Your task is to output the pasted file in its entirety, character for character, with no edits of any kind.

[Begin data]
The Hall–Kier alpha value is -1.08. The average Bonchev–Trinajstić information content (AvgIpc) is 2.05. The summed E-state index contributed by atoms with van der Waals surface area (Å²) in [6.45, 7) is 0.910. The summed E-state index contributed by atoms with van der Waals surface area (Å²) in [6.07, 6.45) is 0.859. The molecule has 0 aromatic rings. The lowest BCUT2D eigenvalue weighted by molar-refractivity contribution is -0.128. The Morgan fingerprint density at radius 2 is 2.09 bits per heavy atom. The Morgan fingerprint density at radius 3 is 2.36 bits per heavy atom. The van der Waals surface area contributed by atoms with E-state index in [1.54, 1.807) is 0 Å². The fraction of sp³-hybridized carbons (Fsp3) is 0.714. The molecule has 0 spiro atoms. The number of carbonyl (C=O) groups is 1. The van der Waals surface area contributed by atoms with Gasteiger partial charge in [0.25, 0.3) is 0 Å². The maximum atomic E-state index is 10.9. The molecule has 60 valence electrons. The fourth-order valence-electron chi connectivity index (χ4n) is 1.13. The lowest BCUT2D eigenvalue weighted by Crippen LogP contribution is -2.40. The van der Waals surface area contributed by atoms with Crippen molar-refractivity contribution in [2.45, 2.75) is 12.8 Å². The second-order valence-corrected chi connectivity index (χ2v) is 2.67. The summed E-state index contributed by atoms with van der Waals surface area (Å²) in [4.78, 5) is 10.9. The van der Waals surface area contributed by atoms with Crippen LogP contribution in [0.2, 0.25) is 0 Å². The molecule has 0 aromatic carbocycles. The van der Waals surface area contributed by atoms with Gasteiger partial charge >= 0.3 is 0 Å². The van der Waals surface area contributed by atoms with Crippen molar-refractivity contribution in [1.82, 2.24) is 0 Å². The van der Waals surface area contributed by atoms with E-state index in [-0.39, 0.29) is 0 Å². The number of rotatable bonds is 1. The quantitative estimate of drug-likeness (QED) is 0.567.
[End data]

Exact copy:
The Hall–Kier alpha value is -1.08. The average Bonchev–Trinajstić information content (AvgIpc) is 2.05. The summed E-state index contributed by atoms with van der Waals surface area (Å²) in [6.45, 7) is 0.910. The summed E-state index contributed by atoms with van der Waals surface area (Å²) in [6.07, 6.45) is 0.859. The molecule has 0 aromatic rings. The lowest BCUT2D eigenvalue weighted by molar-refractivity contribution is -0.128. The Morgan fingerprint density at radius 2 is 2.09 bits per heavy atom. The Morgan fingerprint density at radius 3 is 2.36 bits per heavy atom. The van der Waals surface area contributed by atoms with E-state index in [1.54, 1.807) is 0 Å². The fraction of sp³-hybridized carbons (Fsp3) is 0.714. The molecule has 0 spiro atoms. The number of carbonyl (C=O) groups is 1. The van der Waals surface area contributed by atoms with Gasteiger partial charge in [0.25, 0.3) is 0 Å². The maximum atomic E-state index is 10.9. The molecule has 60 valence electrons. The fourth-order valence-electron chi connectivity index (χ4n) is 1.13. The lowest BCUT2D eigenvalue weighted by Crippen LogP contribution is -2.40. The van der Waals surface area contributed by atoms with Crippen molar-refractivity contribution in [2.45, 2.75) is 12.8 Å². The second-order valence-corrected chi connectivity index (χ2v) is 2.67. The summed E-state index contributed by atoms with van der Waals surface area (Å²) in [4.78, 5) is 10.9. The van der Waals surface area contributed by atoms with Crippen LogP contribution in [0.2, 0.25) is 0 Å². The molecule has 0 aromatic carbocycles. The van der Waals surface area contributed by atoms with Gasteiger partial charge >= 0.3 is 0 Å². The van der Waals surface area contributed by atoms with Crippen molar-refractivity contribution in [1.82, 2.24) is 0 Å². The van der Waals surface area contributed by atoms with E-state index in [-0.39, 0.29) is 0 Å². The number of rotatable bonds is 1. The quantitative estimate of drug-likeness (QED) is 0.567.